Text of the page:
Meet the Brisbane business owner serving free meals to the homeless every night
Tuesday, August 7, 2018/
For any business owner in the food or hospitality industry, you’re probably familiar with the massive amount of food going to waste every day as businesses chuck it out after the business closes at night. But one Brisbane-based business is bucking the trend.
The owner of Indian restaurant Ginger and Garlic in Brisbane’s CBD Ashish Sood has told the ABC why his business offers free meals to the homeless each night, after signs in the store’s windows advertising the fact drew local attention.
Sood says he came to Australia in 2007 with a student visa and nowhere to go, sleeping rough in parks around Brisbane for a few weeks before getting back on his feet. It was that experience that made the business owner sympathise with Australia’s homeless population, and now more than 10 years later, he’s looking to give back.
So after 10.30 each night (8.30 on Sundays), Sood serves up all of his restaurant’s leftover food to anyone that wants it, and has been doing so for the past five months.
“We’ve got so many people homeless, I have eight to nine people I see regularly. I want more, if there are more homeless people I’m happy to feed them, all of them,” Sood told the ABC.
“Whatever they want to eat, I’m happy to give away whatever they want to eat. It’s already food ready in the bain-marie and whatever is left over, I feel bad putting food in the bin, so it’s good people are eating it.”
SmartCompany has previously reported on the ‘silent force’ of business owners who endeavour to give back to their communities, with a report revealing 51% of business owners volunteer — a number 10% higher than the national average.
Speaking to SmartCompany in March, Kathryn Bordonaro, co-founder of finance broker Allbiz Finance, said she volunteered and contributed to the local community to help feel connected, and as a way to give back as a business owner.
“You’re not doing it for the medal on your chest, you do it because it’s the right thing to do. It’s a strong force that runs through so many communities. It’s a strong network and a nice network as well.”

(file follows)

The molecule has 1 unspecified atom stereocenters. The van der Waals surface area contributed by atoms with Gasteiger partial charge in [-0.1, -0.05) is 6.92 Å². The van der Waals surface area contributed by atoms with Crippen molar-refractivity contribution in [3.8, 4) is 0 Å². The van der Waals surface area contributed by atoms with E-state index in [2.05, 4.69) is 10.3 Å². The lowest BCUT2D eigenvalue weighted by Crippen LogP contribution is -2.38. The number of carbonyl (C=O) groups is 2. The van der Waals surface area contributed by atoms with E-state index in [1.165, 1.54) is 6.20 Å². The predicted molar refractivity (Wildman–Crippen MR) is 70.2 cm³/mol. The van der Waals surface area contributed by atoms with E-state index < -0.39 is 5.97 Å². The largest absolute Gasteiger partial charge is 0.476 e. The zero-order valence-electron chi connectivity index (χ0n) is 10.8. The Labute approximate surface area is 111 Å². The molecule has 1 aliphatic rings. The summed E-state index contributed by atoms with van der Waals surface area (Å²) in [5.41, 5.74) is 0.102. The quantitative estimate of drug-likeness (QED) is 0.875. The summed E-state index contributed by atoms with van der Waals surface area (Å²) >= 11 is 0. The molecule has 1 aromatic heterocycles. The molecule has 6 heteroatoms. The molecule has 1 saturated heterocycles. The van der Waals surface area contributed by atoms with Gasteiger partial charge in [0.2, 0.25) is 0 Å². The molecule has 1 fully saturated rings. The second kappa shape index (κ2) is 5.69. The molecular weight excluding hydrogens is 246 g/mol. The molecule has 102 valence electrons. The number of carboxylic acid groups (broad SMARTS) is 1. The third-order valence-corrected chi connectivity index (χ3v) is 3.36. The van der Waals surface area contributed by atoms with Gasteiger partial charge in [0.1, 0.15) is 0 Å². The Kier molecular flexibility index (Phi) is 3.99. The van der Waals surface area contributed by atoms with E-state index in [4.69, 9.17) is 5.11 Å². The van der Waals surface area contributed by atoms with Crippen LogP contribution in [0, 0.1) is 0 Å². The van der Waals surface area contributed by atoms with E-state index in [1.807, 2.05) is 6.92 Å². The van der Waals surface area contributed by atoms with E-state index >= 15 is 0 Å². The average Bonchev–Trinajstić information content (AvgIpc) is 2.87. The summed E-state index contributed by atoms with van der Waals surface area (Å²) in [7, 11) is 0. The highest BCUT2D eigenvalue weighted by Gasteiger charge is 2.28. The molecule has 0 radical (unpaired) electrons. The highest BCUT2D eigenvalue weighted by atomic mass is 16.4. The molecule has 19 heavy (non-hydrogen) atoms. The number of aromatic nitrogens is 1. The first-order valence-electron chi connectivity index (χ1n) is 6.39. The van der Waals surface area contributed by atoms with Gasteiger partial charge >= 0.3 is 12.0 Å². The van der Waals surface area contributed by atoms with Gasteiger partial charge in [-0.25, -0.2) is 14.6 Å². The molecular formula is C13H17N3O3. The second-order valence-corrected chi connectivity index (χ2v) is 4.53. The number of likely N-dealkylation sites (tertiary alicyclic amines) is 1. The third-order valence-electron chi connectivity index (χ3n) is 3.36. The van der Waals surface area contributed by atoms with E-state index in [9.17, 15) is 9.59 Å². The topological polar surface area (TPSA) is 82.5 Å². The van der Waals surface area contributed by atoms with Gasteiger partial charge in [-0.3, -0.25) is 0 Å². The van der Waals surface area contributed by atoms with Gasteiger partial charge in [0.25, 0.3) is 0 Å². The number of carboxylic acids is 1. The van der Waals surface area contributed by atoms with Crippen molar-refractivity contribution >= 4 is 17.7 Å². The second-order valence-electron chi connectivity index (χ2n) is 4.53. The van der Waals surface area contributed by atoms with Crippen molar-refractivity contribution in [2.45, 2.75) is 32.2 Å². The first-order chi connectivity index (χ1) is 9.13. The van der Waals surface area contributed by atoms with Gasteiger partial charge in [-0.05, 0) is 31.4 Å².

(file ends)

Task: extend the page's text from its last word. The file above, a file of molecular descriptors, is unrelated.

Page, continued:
The business owner also said she found it was a way to get some new customers, a side-effect Sood told the ABC he was also benefitting from.
“People are so happy. They’ve giving me thumbs up … they’re helping me to keep doing more. I’m really happy about it,” he said.
Customers on Facebook were similarly supportive, with many saying they’d be seeking out Sood and his business after hearing about his support of Brisbane’s homeless population.
“Paying customers please support this wonderful generous man so that he can continue to support our most vulnerable people,” said one commenter.
|Passionate about the state of Australian small business? Join the Smarts Collective and be a part of the conversation.|
Forget marketing, the secret to business success is being well-liked Ian Whitworth Scene Change co-founder
Why brick-and-mortar will drive e-commerce by turning stores into distribution centres Brenton Gill Radaro managing director
Play, refine and grow: How I started a successful shoe business with just $100 Sarah Nally Sienna Baby founder
How we created an engaging online course with a 91% completion rate Emma Green Your CEO Mentor co-founder
Flexible working is all the rage, so here are six tips to help you get started Alison Michalk Quiip founder
Four tips for playing the long game in business, from Victoria's Small Business Woman of the Year Fiona White Own Body founder